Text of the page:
2.  Open a terminal and “cd” to the directory where you downloaded “jdk-7u<version>-linux-i586.tar.gz” to.
  3.  Type ‘sudo tar zxvf jdk-7u<version>-linux-i586.tar.gz, note use the “TAB” button when typing out long names … it really helps, and make it a habit. This will unpack “install” the JDK to a new sub directory called “jdk1.7.0_<version>” in the current directory.
  4.  Make “jvm” directory under “/usr/lib” by typing ‘sudo mkdir /usr/lib/jvm’.
  5.  Move the” jdk1.7.0_<version>” directory to “/usr/lib/jvm/jdk1.7.0_<version>” by typing ‘sudo mv ./jdk1.7.0_<version> /usr/lib/jvm’.
  6.  Now run:
    1. sudo update-alternatives –install “/usr/bin/java” “java” “/usr/lib/jvm/jdk1.7.0_<version>/bin/java” 1
    2. sudo update-alternatives –install “/usr/bin/javac” “javac” “/usr/lib/jvm/jdk1.7.0_<version>/bin/javac” 1
    3. sudo update-alternatives –install “/usr/bin/javaws” “javaws” “/usr/lib/jvm/jdk1.7.0_<version>/ 1

The Eclipse development environment:

  1. Open a terminal and “cd” to the directory where you downloaded “eclipse-java-<version>-linux-gtk.tar.gz” chances are it is in the same directory as the JDK .tar file so stay where you are.
  2. Type ‘sudo tar zxvf eclipse-java-<version>-linux-gtk.tar.gz’, note use the “TAB” button when typing out long names … it really helps, and make it a habit.
  3. Move the “eclipse” directory to “/opt/” by typing ‘sudo mv eclipse /opt/’.
  4. Modify the permissions, ACL, for the eclipse folder with
    1.  ‘sudo chmod -R a+r /opt/eclipse’ – This recursively (-R) gives ‘all’ (a) read (+r) permissions on the “eclipse” folder.
    2. ‘sudo chmod a+x /opt/eclipse/eclipse’ – This  makes “eclipse” executable (+x) to all (a).
  5. Now to make an executable in your path
    1. ‘sudo touch /usr/bin/eclipse’ – Makes an empty file in “/usr/bin” called “eclipse”.
    2. ‘sudo chmod  777 /usr/bin/eclipse – Changes the permissions, ACL, to allow everyone full access to the file.
    3. ‘sudo gedit /usr/bin/eclipse’ – Opens the “eclipse” file in “gedit” so you can add some content to it. Here is the content, copy and paste it into “gedit” then save and close it.:#!/bin/sh #export MOZILLA_FIVE_HOME=”/usr/lib/mozilla/” export ECLIPSE_HOME=”/opt/eclipse” $ECLIPSE_HOME/eclipse $*
      Copy and paste it into “gedit” then save and close it.
  6. You will want to run Eclipse no matter where you are so make a symlink to it by typing ‘sudo ln –s /usr/bin/eclipse /bin/eclipse’.
  7. Launching Eclipse from a terminal is fine and all but what if you want to launch it from the “Applications” menu. Well you do this.
    1.  ‘sudo gedit /usr/share/applications/eclipse.desktop’
    2. Copy and paste this: [Desktop Entry] Encoding=UTF-8 Name=Eclipse Comment=Eclipse IDE Exec=eclipse Icon=/opt/eclipse/icon.xpm Terminal=false Type=Application Categories=GNOME;Application;Development; StartupNotify=true
    3. Then you will have to “save as” under “file” and browse to “/usr/share/applications” and name the file “eclipse.desktop”.
    4. Close “gedit”.
    5. Click “Applications” you should now have a section called “Programming” and under that “Eclipse”.
  8. Run Eclipse for the first time by typing in ‘eclipse –clean’
  9. Type or “Browse…” to the directory you wish Eclipse to use as your workspace, or just keep the default and click “OK”.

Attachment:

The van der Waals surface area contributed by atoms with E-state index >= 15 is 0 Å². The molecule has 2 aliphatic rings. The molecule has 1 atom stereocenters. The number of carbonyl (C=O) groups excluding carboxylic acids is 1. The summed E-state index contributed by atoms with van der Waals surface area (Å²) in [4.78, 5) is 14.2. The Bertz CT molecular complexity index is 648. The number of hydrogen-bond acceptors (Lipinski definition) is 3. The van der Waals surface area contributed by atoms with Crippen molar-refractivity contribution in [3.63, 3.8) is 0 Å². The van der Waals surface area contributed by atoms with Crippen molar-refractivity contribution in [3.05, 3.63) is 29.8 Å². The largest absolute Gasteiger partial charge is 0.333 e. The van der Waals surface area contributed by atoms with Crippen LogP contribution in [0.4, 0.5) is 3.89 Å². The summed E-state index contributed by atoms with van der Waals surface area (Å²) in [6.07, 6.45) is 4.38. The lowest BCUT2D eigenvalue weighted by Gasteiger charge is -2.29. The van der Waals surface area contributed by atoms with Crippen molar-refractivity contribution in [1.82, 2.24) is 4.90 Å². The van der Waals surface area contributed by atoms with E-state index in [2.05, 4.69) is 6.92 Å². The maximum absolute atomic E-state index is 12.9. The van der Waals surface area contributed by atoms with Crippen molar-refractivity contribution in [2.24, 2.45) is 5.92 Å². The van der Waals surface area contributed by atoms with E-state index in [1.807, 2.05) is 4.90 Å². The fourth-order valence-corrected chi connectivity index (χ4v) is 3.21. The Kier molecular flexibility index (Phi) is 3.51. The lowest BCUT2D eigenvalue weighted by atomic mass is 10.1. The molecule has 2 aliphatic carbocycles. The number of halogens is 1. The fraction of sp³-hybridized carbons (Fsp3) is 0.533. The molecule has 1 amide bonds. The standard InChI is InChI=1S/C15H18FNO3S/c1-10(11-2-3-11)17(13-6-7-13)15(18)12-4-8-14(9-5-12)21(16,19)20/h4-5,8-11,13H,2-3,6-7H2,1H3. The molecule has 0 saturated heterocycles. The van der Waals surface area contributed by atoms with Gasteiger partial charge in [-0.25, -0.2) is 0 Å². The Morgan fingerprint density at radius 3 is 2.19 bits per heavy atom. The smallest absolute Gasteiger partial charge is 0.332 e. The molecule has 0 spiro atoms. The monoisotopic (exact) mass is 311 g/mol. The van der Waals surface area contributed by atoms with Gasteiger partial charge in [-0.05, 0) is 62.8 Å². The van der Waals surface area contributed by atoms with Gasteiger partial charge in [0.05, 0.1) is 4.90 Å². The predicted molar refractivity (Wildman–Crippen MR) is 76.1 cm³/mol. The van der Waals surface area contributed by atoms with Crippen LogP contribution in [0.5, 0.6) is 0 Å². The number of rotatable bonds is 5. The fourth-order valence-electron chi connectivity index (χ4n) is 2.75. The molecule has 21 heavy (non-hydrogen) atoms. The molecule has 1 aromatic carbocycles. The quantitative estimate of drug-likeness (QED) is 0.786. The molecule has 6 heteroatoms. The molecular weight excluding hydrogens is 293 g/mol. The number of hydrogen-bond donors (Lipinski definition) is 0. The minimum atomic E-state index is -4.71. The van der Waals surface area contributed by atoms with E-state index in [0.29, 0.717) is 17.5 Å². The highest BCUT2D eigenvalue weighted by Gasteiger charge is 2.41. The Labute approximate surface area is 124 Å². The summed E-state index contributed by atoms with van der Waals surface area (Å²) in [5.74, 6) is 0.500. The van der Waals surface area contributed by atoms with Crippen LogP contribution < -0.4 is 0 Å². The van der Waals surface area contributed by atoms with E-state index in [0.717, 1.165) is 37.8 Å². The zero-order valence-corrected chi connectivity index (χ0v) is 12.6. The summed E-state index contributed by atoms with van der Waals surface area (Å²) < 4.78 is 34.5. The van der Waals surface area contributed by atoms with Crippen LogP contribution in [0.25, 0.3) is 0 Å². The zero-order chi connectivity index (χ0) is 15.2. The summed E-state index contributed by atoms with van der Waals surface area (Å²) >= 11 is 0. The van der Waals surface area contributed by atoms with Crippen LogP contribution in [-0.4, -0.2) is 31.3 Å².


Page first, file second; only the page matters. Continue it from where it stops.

Install the Android ADT Plugin for Eclipse:

  1. I followed this guide starting at “Downloading the ADT Plugin.” For your convenience I have the steps below.
    1. Start Eclipse, then select Help > Install New Software….
    2. Click Add, in the top-right corner.
    3. In the Add Repository dialog that appears, enter “ADT Plugin” for the Name and the following URL for the Location:
    4. Click OK Note: If you have trouble acquiring the plugin, try using “http” in the Location URL, instead of “https” (https is preferred for security reasons).
    5. In the Available Software dialog, select the checkbox next to Developer Tools and clickNext.
    6. In the next window, you’ll see a list of the tools to be downloaded. ClickNext.
    7. Read and accept the license agreements, then click Finish.
      Note: If you get a security warning saying that the authenticity or validity of the software can’t be established, click OK.
    8. When the installation completes, restart Eclipse.

Install the Android SDK:

  1. Once Eclipse restarts it asks for your workspace again so type or “Browse…” to the directory you wish Eclipse to use as your workspace, or just keep the default and click “OK”.
  2. Next is a very cool new thing that Google has done for us it automatically assumes that you would want to install the Android SDK seeing as you just installed the ADT Plugin. So yes we would like to do that, keep everything as it sits and click “Next>”.
  3. Are you the sharing type? Make up your mind if you want to share usage statistics with Google and then click “Finish”.
  4. Read and accept all the license agreements, then click “Install”.
There you go your all done, now go program that next killer app!!!

Shadow Groups

Have you ever just wanted to assign permissions on a file or folder to an Active Directory (AD) Organizational Unit (OU)? Well that still isn’t possible but you can achieve the same effect with Shadow Groups (SG) and Restricted Groups (RG).

So here we go, FYI I am assuming you have an AD setup, an OU with users in it, and know how to get around in Active Directory Users and Computers (ADUC) and the Group Policy Management Console (GPMC).

Lets say you have an OU called StormTroopers and it has some user accounts in it. To make a shadow group for this OU is to open the OU and right click in some white space in the right hand pane of ADUC and create a new Security Group, Local/ Global/Universal, you pick one that is best for you.
I might have a post on the differences of each group type in the future so stay tuned.

Anyway back to my story. Name this new group the exact name of the OU, in our case StormTroopers, and now you have a Shadow Group … what a mysterious name for something that isn’t that hard.